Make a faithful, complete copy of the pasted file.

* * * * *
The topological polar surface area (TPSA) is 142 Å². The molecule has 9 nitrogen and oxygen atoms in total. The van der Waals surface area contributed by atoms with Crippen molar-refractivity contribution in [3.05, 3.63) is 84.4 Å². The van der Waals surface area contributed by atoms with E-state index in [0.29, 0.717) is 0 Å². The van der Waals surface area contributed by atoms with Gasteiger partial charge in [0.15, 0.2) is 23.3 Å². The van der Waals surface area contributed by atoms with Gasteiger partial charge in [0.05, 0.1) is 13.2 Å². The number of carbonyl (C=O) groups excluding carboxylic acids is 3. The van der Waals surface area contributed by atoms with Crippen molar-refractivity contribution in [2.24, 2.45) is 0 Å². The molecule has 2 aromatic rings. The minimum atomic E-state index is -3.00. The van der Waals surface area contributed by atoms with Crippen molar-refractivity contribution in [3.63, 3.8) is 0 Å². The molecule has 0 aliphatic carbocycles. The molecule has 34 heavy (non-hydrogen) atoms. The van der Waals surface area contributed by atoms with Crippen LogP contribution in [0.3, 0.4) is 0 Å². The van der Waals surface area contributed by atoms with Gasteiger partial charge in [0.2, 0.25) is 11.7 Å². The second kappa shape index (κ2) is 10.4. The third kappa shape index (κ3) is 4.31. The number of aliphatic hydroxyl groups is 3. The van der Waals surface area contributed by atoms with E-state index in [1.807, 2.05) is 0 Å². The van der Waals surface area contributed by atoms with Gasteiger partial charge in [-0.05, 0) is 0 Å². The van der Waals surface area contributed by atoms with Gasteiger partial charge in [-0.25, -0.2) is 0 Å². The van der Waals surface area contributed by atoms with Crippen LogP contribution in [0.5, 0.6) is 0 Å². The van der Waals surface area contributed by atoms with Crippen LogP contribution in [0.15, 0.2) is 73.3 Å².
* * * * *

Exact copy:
The topological polar surface area (TPSA) is 142 Å². The molecule has 9 nitrogen and oxygen atoms in total. The van der Waals surface area contributed by atoms with Crippen molar-refractivity contribution in [3.05, 3.63) is 84.4 Å². The van der Waals surface area contributed by atoms with E-state index in [0.29, 0.717) is 0 Å². The van der Waals surface area contributed by atoms with Gasteiger partial charge in [0.15, 0.2) is 23.3 Å². The van der Waals surface area contributed by atoms with Gasteiger partial charge in [0.05, 0.1) is 13.2 Å². The number of carbonyl (C=O) groups excluding carboxylic acids is 3. The van der Waals surface area contributed by atoms with Crippen molar-refractivity contribution in [2.24, 2.45) is 0 Å². The molecule has 2 aromatic rings. The minimum atomic E-state index is -3.00. The van der Waals surface area contributed by atoms with Crippen molar-refractivity contribution in [3.63, 3.8) is 0 Å². The molecule has 0 aliphatic carbocycles. The molecule has 34 heavy (non-hydrogen) atoms. The van der Waals surface area contributed by atoms with Crippen LogP contribution in [0.3, 0.4) is 0 Å². The van der Waals surface area contributed by atoms with Gasteiger partial charge in [0.2, 0.25) is 11.7 Å². The second kappa shape index (κ2) is 10.4. The third kappa shape index (κ3) is 4.31. The number of aliphatic hydroxyl groups is 3. The van der Waals surface area contributed by atoms with E-state index in [1.807, 2.05) is 0 Å². The van der Waals surface area contributed by atoms with Gasteiger partial charge in [-0.05, 0) is 0 Å². The van der Waals surface area contributed by atoms with Gasteiger partial charge in [-0.25, -0.2) is 0 Å². The van der Waals surface area contributed by atoms with Crippen LogP contribution in [0.5, 0.6) is 0 Å². The van der Waals surface area contributed by atoms with Crippen LogP contribution in [0.15, 0.2) is 73.3 Å².